Eight Independence, Missouri, Facts That Might Surprise You
Independence, Missouri, is well known as the hometown of former U.S. President Harry S. Truman and as the starting point for the Oregon Trail. But there’s a lot you may not know about this especially historic American town.
Check out these eight surprising facts about Independence, Missouri.
- Independence’s Sister City is located in Japan
Since 1978, Independence has been linked as a Sister City to Higashimuryama, Japan. We celebrate the long-standing relationship annually at the local Cherry Blossom Festival, which is now known as the Uptown Matsuri.
(The road that passes City Hall in Independence is named Higashimurayama, and, in 2013, Higashimuryama named a street after Independence.)
- A seashell inspired the design of a one-of-a-kind temple in Independence
Completed in 1994, the tall, spiraling, metallic temple near the Independence Square is based on the inner structure of a nautilus shell. The one-of-a-kind building is the focal point of the Community of Christ World Headquarters campus, near the Independence Square.
- Frank James, brother to the infamous outlaw Jesse James, is buried in Independence
When Frank James passed way in 1915, he ordered his ashes to be kept in a bank vault until his wife also passed away. The couple is buried together in a small cemetery on the north end of Hill Park in Independence.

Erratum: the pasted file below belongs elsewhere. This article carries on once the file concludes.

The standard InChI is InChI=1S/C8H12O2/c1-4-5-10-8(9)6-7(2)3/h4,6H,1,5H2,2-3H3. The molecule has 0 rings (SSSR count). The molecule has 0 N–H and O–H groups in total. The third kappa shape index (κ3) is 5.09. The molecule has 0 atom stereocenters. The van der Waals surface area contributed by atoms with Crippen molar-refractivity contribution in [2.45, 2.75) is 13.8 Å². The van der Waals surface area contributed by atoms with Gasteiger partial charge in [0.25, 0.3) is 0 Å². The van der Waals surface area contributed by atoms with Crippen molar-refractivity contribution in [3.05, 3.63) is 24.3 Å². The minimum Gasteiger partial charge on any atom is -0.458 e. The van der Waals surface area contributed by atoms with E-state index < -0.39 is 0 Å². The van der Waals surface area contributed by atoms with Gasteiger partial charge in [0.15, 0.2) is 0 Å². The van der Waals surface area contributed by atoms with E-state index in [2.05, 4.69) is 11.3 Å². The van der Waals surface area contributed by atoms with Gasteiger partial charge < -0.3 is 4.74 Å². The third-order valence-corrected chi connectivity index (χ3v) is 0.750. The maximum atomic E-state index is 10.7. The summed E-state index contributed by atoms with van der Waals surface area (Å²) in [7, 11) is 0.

- Independence’s nickname is the “Queen City of the Trails”
In the 1800s, Independence found itself at the very eastern end of an important trade route, called the Santa Fe Trail. Soon, the Oregon Trail and California Trail branched off from the Santa Fe, and tens of thousands of pioneers came to Independence to outfit themselves for a journey west.
- Independence was host to two Civil War battles
The First and Second Battles of Independence took place in 1862 and 1864. The battles took place on and around the Independence Square. As many as 900 soldiers were killed. Recently, a local tree service recovered a cannonball outside a home near the Square.
(You can check out our local Civil War Driving Tour here.)
- The so-called Truman Home was actually built by his wife’s family
Contrary to popular belief, the “Truman Home” was actually built by Harry Truman’s wife’s family. When Truman moved in after his marriage to Bess Wallace in 1919, he lived with his wife, plus his grandmother-in-law, mother-in-law and brother-in-law.
- Independence is home to one of the largest genealogy libraries in the country
The Midwest Genealogy Center is one of the United States’ preeminent resources for family history. The 52,000 square foot facility provides access to almost three-quarters of a million on-site materials.
- Independence, Missouri, was named in honor of the Declaration of Independence
Maybe it’s obvious, but Independence was named to commemorate the Declaration of Independence. Founded in 1827, the name “Independence” was declared 57 years after the Declaration was signed and one year after the passing of Founding Fathers John Adams and Thomas Jefferson.
Do you know any other interesting Independence, Missouri, facts? Send us a line on Facebook, and let us know.